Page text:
7 Things You Must Do For Great Health at 90
1. Don’t Smoke
Every cigarette smoked takes 11 minutes off your life. This adds up to dying 10 years too early. It also causes rapid aging and premature medical disability. Indeed, for physicians to make it to age 90 with excellent health meant absolutely no smoking.
If you smoke it is never too late to change. The sooner you can quit the sooner you can gain back these lost years of quality life.
If breathing tobacco air isn’t a problem for you, then make sure air pollution levels are as low as possible. While it is often impossible to do much to impact the air in your city, you can at least get a HEPA filter to help with your indoor air. This is what we have done in our home.
2. Prevent or Reverse Diabetes
Diabetes is a tragic disease causing premature medical disability and death. In one study, diabetes took away up to 9 years of life and caused people to become medically disabled 20 years earlier.
According to a study performed by my former classmate, Harvard researcher Dr. Dariush Mozaffarian, 90% of diabetes is completely preventable. Even if it is genetically impossible to reverse your diabetes, do everything possible to keep your hemoglobin A1C in the normal range or at least as close to the normal range as possible.
The best thing I have seen in my practice to normalize hemoglobin A1C levels it to keep your weight in the normal range and eliminate all sugar and flour of any kind from your diet.
3. Keep Your Blood Pressure in Check
High blood pressure not only wears out your heart but also your arteries and other organs. The goal blood pressure for longevity is 110/70 mmHg. Anything above 110/70 is prematurely aging the body. Indeed, studies show that people with high blood pressure lose 5 years of high quality life to heart attacks and other heart problems.
As with diabetes, I have seen hundreds of my patients reverse their high blood pressure and get off of medications with an unwavering commitment to a healthy lifestyle. To learn more about how to reverse high blood pressure without medications, please read this article I wrote.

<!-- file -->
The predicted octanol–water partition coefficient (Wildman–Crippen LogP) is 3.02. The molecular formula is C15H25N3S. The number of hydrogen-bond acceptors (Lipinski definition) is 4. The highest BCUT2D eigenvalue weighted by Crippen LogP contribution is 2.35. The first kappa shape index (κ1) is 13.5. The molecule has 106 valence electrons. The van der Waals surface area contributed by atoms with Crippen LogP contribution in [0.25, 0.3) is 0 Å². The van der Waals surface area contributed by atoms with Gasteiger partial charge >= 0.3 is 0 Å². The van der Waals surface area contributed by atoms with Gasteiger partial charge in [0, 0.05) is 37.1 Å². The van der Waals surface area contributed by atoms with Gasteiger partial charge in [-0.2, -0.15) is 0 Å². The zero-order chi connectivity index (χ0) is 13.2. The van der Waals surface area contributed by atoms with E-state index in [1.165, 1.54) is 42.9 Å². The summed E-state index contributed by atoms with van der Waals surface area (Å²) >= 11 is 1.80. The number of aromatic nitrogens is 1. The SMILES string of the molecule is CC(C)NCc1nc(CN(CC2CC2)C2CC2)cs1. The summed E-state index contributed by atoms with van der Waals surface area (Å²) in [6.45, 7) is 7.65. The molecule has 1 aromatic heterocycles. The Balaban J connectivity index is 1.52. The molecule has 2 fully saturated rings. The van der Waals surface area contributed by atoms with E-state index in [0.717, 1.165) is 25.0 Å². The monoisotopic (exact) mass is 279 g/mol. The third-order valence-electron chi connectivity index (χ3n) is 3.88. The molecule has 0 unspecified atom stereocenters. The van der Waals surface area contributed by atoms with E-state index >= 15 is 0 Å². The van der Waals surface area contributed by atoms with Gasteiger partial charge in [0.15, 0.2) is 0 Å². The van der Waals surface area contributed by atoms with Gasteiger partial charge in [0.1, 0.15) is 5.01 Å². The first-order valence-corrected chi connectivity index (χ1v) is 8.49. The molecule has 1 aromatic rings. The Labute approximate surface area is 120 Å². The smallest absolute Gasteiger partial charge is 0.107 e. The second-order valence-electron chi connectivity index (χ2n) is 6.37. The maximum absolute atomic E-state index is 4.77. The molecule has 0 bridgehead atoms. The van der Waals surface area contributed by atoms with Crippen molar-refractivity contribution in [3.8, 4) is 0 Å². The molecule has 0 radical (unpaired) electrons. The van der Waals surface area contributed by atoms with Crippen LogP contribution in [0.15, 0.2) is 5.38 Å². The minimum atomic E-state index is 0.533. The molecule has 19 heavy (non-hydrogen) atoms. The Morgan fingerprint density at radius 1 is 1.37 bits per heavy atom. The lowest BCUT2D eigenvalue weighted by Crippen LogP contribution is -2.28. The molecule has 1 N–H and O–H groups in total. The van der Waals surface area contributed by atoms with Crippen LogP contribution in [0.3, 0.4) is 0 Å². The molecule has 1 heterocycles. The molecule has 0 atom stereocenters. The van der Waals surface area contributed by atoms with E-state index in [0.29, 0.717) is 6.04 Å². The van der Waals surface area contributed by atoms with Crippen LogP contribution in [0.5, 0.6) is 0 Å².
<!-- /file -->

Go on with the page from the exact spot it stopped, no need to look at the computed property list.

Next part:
4. Physically Active
Studies show that every hour spent sitting watching TV takes 22 minutes off your life. This could be any form of sitting.
The physicians with great health at 90 were definitely physically active. Exercise was a daily habit for them. At the cellular level, studies show that if we spend too much time sitting then we give up 10 years of life.
A recently published study showed that being very physically fit can decrease your risk of dementia by 88%! This study highlights the importance of physical fitness for great health at 90.
5. Maintain a Lean Body Weight
These physicians with great health at 90 were not overweight. They were a lean group. The average body mass index (BMI) of these physicians was 24.
A BMI of 25 or higher is considered overweight. To determine your own BMI, click on this link.
Studies show that carrying around extra weight will rob you of up to 9 years of life. Like diabetes, it can cause you to become medically disabled 20 years before your time.
6. College Education
When reviewing the findings of the Physician’s Health Study, it is important to note that this was a very homogenous group. They were all physicians. Thus, we also have to understand what makes a physician a physician.
To begin with, to become a physician means you have to go to school for a long time. Countless studies have shown that the more education you achieve the more likely you are to avoid medical disabilities and live a long life.
According to this 2011 report from the Centers for Disease Control (CDC), people did not finish high school gave up 9 years of life. Even those who may have attended college, but did not finish their degree, lost out on 5 years of life.
If you did not go to college, or did not finish your degree, it is never too late. Most colleges offer night courses or online courses to help you get your degree. Spending the time now to get your degree may also help you to avoid Alzheimer’s Disease later in life.